Interview: Tishani Doshi, author, a god at the door - “My poems tread between horror and beauty”

Poet, essayist, and fiction writer Tishani Doshi who is also a visiting associate professor at New York University Abu Dhabi talks about her new poems that explore themes of impermanence, disembodiment, isolation, and the need for connection
Tishani Doshi (Carlo Pizzati)
Tishani Doshi (Carlo Pizzati)
Published on Oct 22, 2021 04:24 PM IST
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ByChintan Girish Modi

How did a god at the door come into being? Would it be facile to call it a pandemic project?

I tend to write poems anarchically, without any grand project in mind. So, after publishing Girls Are Coming Out of the Woods in 2017, poems got written and shoved into the “new poems” folder. At the onset of the pandemic last year though, the writing took on an intensity, and by June I found I had a critical mass which could form a new collection. Much of my work as a writer has been about the body, and so the kind of disembodiment people experienced during the many lockdowns of last year really put into focus some of my concerns. Our physical isolation, inability to touch, need for connection and intimacy, difficulty with loneliness and alienation, questions of survival. My poems tend to tread between horror and beauty, and perhaps this was exacerbated by the pandemic, which really highlighted all the inequalities in our societies.

I would love to hear about the conversations that went into creating the stunning cover. What was it like to collaborate with artist Maya Jay Varadaraj and designer Bonita Vaz-Shimray?

There are so many circuits of connection between Maya’s work and mine. Bonita was the one who brought the work into my radar and suggested the collage series. We tussled over choices, because there were so many, but I was really struck by “Small head, short legs and cooing voice,” which we eventually used for the cover, partly because birds have come to populate my poems so much, but also because there was something of the spinning world in there – the fragments and mosaic, the feeling of being inside and outside oneself, containment, multiplicity. Also, poets coo too….

Why did you choose to open the book with epigraphs from Lal Ded and Lorrie Moore?

Epigraphs are thresholds. They help moor the poems in the collection. So – Lal Ded, because I was reading Ranjit Hoskote’s brilliant translations, and these vakhs, utterances, from 700 years ago really took up residence inside me. She’s dealing unabashedly with questing and transformation, which can feel over-earnest in a poet today, but which I’m deeply interested in, and there’s also her endless exploration of the non-dual – of collapsing the boundaries between body and universe, micro and macro, you and I. And Lorrie Moore, because she can pack universes into her short stories. She can make you laugh on one page and cry on the other. Her voice occupies a register I’m really interested in, which I think captures the absurdity of living, the ability to be irreverent, wry and tragic at the same time – laughter in the dark.

₹499; HarperCollins
₹499; HarperCollins

Your poem Mandala is a beautiful meditation on living through the pandemic and, more broadly, through human existence. How did you come up with the image of “Time’s wobbly trampoline”?

It’s a hat-tip to Einstein who came up with some of the most beautiful phrases to describe ideas that I find I can hold for one second before the meaning quickly vanishes. “God does not play dice” is another. Chandralekha’s dance theatre, which I worked in for 15 years, was called “mandala,” so I’m really interested in ancient visual representations of the universe/body as mandala, but also in images from the Hubble telescope, theories about dark matter and how stars are born, about trying to date the cosmos, and wormholes and all of that. In Mandala I was thinking about all this, but also how masks have been used as a means of transformation in theatre and dance – how it’s about revealing and hiding, the idea of masquerade and recognition. If you wear a mask long enough, you become the mask. The pandemic shifted some of that – the mask became a protective membrane, but also a symbol of how we can often feel like imposters of ourselves, and how we struggle to slip into some version or other of our selfhood.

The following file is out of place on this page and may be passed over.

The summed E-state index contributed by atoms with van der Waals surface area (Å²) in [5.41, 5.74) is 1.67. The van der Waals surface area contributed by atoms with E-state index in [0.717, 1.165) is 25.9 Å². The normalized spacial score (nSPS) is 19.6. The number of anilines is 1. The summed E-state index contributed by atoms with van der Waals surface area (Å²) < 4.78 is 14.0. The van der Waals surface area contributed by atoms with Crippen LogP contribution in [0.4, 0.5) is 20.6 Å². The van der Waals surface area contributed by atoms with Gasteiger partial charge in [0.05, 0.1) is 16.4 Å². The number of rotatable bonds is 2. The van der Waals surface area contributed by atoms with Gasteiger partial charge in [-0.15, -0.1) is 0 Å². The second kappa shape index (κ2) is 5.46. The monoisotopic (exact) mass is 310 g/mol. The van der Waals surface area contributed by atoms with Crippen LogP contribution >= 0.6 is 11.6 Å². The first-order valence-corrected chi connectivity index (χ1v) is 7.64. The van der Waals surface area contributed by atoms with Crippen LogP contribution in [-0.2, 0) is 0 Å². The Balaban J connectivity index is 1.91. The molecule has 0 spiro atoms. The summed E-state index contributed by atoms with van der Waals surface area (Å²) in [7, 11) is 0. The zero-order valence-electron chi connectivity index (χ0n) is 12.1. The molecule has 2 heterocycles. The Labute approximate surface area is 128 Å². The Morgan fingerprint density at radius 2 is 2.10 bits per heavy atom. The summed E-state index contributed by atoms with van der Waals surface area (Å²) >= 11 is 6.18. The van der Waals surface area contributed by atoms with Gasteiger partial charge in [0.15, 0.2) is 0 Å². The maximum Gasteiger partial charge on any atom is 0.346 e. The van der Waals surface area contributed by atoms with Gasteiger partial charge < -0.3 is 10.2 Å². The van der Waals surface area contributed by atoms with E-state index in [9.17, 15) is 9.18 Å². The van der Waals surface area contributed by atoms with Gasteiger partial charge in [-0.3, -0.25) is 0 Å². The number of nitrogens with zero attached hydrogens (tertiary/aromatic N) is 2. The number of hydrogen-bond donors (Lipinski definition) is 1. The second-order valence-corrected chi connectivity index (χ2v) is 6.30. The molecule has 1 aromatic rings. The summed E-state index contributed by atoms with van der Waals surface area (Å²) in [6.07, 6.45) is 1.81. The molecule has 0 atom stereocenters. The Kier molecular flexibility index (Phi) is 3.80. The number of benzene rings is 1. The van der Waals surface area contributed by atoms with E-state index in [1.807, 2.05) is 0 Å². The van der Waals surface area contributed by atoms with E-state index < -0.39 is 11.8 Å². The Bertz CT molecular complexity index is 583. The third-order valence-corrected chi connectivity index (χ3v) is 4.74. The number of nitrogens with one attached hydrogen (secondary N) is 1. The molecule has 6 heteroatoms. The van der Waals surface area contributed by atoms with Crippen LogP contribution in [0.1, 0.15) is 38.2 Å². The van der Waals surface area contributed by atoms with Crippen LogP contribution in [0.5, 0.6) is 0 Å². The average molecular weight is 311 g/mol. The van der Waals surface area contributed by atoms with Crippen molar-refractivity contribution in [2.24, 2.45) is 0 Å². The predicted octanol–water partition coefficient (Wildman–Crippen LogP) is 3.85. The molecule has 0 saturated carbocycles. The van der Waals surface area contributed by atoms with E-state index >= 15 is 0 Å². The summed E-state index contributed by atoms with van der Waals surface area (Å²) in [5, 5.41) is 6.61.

I was moved by this fragment from your poem Pilgrimage: “The earth holds/ all our dead, all our half-eaten apples, and still it has space.” Would you call this hunger, expansiveness or neither?

Human history is so short compared to the planet’s history and we’ve taken so much room already. Still, there’s a givingness about the planet, an acceptance to take back our bodies, an endless maw which is both hunger and expansiveness on the part of the planet. From our view though, the quest for something holy, for something untarnished, continues, even though it’s impossible, given we have bloodied everywhere.

The titles of some of your poems seem like poems in themselves. I am thinking of Everyone Has A Wilting Point, I Carry My Uterus in a Small Suitcase, and Poems Lull Us into Safety. Do you have a particular method for zeroing in on titles? What do you usually look for while crafting them?

I feel restless when I don’t have a title. I don’t know how Emily Dickinson did it, but to have all those poems just floating around nameless would drive me nuts. Title, shape, form – these are all containers for a poem, and I find a title helps fix a poem, make it an entity. It’s also a way of leading the reader in to the poem. A kind of step-ladder into the swimming pool.

Abida Parveen, Frida Kahlo, Silk Smith, Marilyn Monroe, Arundhati Roy, Muriel Spark are among the many women you reference in this book. How have these fellow artists inspired your work?

I’m not the type of artist who wants to be in an isolated chamber, terrified of reading or encountering something for fear of being “influenced.” I really want to be influenced. Part of having this network of female rage-makers, aside from how their ideas flow into your work, is that you get to pay homage. I think of art as being essentially parasitic, without needing to kill the host. We get our nutrition from others. I’m less interested in originality, more interested in resonance, dhvani. What am I going to read or see or hear that’s going to make my strings hum with delight, and how can I in turn pass that on to someone else?

What are some of the most exhilarating and laborious aspects of writing poetry?

There’s a moment the poem begins to live, when the words lift off and you realize a poem is going to happen, maybe not today, but certainly tomorrow. A concrete feeling of making which is exhilarating. I don’t find any aspect of poetry laborious except perhaps in the post-production. Talking about the work is always more laborious than the actual making of it.